The scientists measured hemoglobin levels/signal intensity from various groups. They found that the hemoglobin intensity was similar between untouched pig brains and BEx-pumped pig brains. In other words, the leftover hemoglobin level in the blood vessels was similar to BEx-pumped brains. But couldn’t that signal come from residual hemoglobin in the BEx-pumped brains as well? To eliminate that possibility, they checked the hemoglobin levels in two other groups. In one group, they pumped control fluid—this mixture lacked hemoglobin among other things compared to BEx—into a group of pig brains and could detect only very weak hemoglobin signal. This showed that pumped fluid could flush out hemoglobin from the brain, and the strong hemoglobin signal detected in the BEx-pumped brain had to come from BEx. Similarly, when they flushed out the blood in another set of brains and looked at hemoglobin level after an hour (five hours since death), they saw weak hemoglobin signals.

To show that the gross morphology of the brain was okay, the scientists used MRI on the brains. The BEx-pumped brain structures looked intact under MRI. The structural integrity looked rather similar to five-hour post-death, flushed brains (the last group from the previous paragraph). The gross anatomical features, however, were abnormal in the untouched brains or the brains that had received the control fluid.

The scientists also cut sections from different parts of the brains and analyzed them carefully via various imaging techniques. The results were similar to what they saw before: the continuous flow of BEx kept neurons as well as non-neuronal cells in the brain alive and healthy. Moreover, connection sites between neurons—called synapses—appeared normal in BEx-pumped brains.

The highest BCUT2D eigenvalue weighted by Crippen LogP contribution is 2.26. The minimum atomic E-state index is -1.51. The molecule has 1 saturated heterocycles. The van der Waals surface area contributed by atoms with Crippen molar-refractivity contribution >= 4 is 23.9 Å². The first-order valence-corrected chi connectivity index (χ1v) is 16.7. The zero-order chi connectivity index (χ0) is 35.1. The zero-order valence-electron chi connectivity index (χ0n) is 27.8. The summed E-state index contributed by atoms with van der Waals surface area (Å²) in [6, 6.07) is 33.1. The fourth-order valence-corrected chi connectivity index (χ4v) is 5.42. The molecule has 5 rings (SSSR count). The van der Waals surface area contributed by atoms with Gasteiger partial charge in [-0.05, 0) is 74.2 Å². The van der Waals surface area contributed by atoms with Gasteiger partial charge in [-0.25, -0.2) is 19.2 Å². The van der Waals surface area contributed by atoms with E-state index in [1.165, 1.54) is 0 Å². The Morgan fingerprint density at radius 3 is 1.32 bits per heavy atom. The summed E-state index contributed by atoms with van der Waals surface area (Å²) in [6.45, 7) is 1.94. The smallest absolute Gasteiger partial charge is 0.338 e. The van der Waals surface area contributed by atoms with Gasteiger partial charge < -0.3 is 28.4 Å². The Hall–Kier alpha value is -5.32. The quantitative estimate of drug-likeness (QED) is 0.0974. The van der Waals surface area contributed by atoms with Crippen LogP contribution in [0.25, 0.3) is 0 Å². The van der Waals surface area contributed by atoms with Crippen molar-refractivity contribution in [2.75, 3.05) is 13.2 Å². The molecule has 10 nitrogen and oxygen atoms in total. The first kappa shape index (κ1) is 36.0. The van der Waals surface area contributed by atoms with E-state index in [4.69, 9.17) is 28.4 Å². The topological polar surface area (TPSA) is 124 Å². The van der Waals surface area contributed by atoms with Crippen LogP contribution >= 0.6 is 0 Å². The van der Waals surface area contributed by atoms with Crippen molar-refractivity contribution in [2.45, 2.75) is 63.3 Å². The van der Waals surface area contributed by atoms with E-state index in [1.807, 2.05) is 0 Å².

Since the integrity of the synapses is essential for neuronal communication, the researchers proceeded to see if the neurons still retained their electrical properties. To achieve this, they cut the thin slices from the brains and recorded neuronal electrical activity. The results they got were similar to what has been shown in neurons from similar slice preparations. As I mentioned earlier, it is possible to keep the neurons alive under appropriate conditions to record from them. Those slice preparations are done right after the death, but here, the researchers could get viable slices 10 hours after death.

But do any of these experiments suggest that the scientists actually revived the pig brains? No! They didn’t see any global brain electrical activity. They also didn’t detect spontaneous electric waves that appear in healthy, functioning brains. In other words, no zombie pigs. This is a quote from the paper:

“The observed restoration of molecular and cellular processes….should not be extrapolated to signify resurgence of normal brain function. Quite the opposite: at no point did we observe the kind of organized global electrical activity associated with awareness, perception, or other higher-order brain functions.”

In zombie movies, we often see protagonists killing off the zombies as if they are killing flies. This paper does present us with some moral difficulties if we find ourselves in a zombie apocalypse. Since a significant part of a zombie's brain has to work, can we say they are dead? If not, shouldn’t we be more empathetic towards them? Since my knowledge in zombiology is rather limited, I will let the experts argue over those questions, and focus on the paper instead.

It’s possible that a refined version of the technique described in the paper could be helpful in treating brain-damaged patients. But we also have to keep in mind the danger of such procedure: activating and maintaining awareness could cause excruciating pain in both animal subjects and humans. For now, though, we are far away from making the dead alive.